Internet Shakespeare Editions

Author: William Shakespeare
Editor: Roger Apfelbaum
Peer Reviewed

Romeo and Juliet (Quarto 2, 1599)


The most lamentable Tragedie
Least that thy loue proue likewise variable.
910Ro. What shall I sweare by?
Iu. Do not sweare at all:
Or if thou wilt, sweare by thy gracious selfe,
Which is the god of my Idolatrie,
And Ile beleeue thee.
915Ro. If my hearts deare loue.
Iu. Well do not sweare, although I ioy in thee:
I haue no ioy of this contract to night,
It is too rash, too vnaduisd, toosudden,
Too like the lightning which doth cease to bee,
920Ere one can say, it lightens, sweete goodnight:
This bud of loue by Sommers ripening breath,
May proue a bewtious floure when next we meete,
Goodnight, goodnight, as sweete repose and rest,
Come to thy heart, as that within my brest.
925Ro. O wilt thou leaue me so vnsatisfied?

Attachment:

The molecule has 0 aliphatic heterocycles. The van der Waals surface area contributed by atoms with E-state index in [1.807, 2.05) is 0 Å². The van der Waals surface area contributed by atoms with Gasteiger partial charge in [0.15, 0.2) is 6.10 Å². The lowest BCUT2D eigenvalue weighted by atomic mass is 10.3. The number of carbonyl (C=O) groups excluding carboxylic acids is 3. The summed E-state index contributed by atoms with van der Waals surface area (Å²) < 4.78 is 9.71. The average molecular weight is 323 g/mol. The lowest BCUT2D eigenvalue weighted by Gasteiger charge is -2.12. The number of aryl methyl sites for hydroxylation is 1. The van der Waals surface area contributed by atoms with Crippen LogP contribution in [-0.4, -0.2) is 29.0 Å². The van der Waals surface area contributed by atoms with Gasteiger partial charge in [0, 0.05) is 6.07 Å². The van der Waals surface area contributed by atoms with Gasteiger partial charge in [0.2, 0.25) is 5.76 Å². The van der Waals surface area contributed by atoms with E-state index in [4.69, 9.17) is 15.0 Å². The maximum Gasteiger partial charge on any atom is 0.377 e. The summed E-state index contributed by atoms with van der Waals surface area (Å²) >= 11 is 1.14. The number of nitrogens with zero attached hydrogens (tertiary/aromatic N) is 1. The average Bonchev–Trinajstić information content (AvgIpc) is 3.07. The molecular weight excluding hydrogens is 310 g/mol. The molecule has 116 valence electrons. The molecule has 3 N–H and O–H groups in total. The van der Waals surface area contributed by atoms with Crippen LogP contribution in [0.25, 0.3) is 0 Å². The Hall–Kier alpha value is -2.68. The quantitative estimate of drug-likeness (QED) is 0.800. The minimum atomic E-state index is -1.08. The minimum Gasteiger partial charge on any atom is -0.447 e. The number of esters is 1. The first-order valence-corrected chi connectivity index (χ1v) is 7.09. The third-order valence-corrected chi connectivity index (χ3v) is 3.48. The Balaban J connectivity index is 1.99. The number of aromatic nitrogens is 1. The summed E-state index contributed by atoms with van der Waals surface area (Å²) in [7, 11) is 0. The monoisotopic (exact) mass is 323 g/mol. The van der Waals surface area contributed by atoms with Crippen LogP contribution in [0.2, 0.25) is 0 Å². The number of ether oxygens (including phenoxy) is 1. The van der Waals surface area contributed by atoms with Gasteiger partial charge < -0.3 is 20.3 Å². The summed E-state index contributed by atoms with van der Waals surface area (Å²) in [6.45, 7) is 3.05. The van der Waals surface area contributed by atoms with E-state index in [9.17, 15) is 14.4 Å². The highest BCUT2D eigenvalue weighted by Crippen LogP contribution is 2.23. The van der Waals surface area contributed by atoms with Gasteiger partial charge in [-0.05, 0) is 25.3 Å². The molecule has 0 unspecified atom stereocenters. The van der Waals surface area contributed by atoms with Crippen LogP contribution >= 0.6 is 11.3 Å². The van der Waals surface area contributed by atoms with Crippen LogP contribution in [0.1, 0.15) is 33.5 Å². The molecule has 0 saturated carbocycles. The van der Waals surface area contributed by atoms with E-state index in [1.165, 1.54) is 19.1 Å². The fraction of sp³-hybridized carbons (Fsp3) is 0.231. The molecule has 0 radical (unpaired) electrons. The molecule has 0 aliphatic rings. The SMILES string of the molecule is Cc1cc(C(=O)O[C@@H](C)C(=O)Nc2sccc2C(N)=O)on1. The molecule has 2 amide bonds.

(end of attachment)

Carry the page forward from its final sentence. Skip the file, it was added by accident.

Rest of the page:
Iuli. What satisfaction canst thou haue to night?
Ro. Th'exchange of thy loues faithful vow for mine.
Iu. Igaue thee mine before thou didst request it:
And yet I would it were to giue againe.
930 Ro. Woldst thou withdraw it, for what purpose loue?
Iu. But to be franke and giue it thee againe,
And yet I wish but for the thing I haue,
My bountie is as boundlesse as the sea,
935My loue as deepe, the more I giue to thee
The more I haue, for both are infinite:
I heare some noyse within, deare loue adue:
Anon good nurse, sweete Mountague be true:
940Stay but a little, I will come againe.
Ro. O blessed blessed night, I am afeard
Being in night, all this is but a dreame,
Too flattering sweete to be substantiall.
Iu. Three words deare Romeo, & goodnight indeed,
If that thy bent of loue be honourable,
Thy purpose marriage, send me word to morrow,
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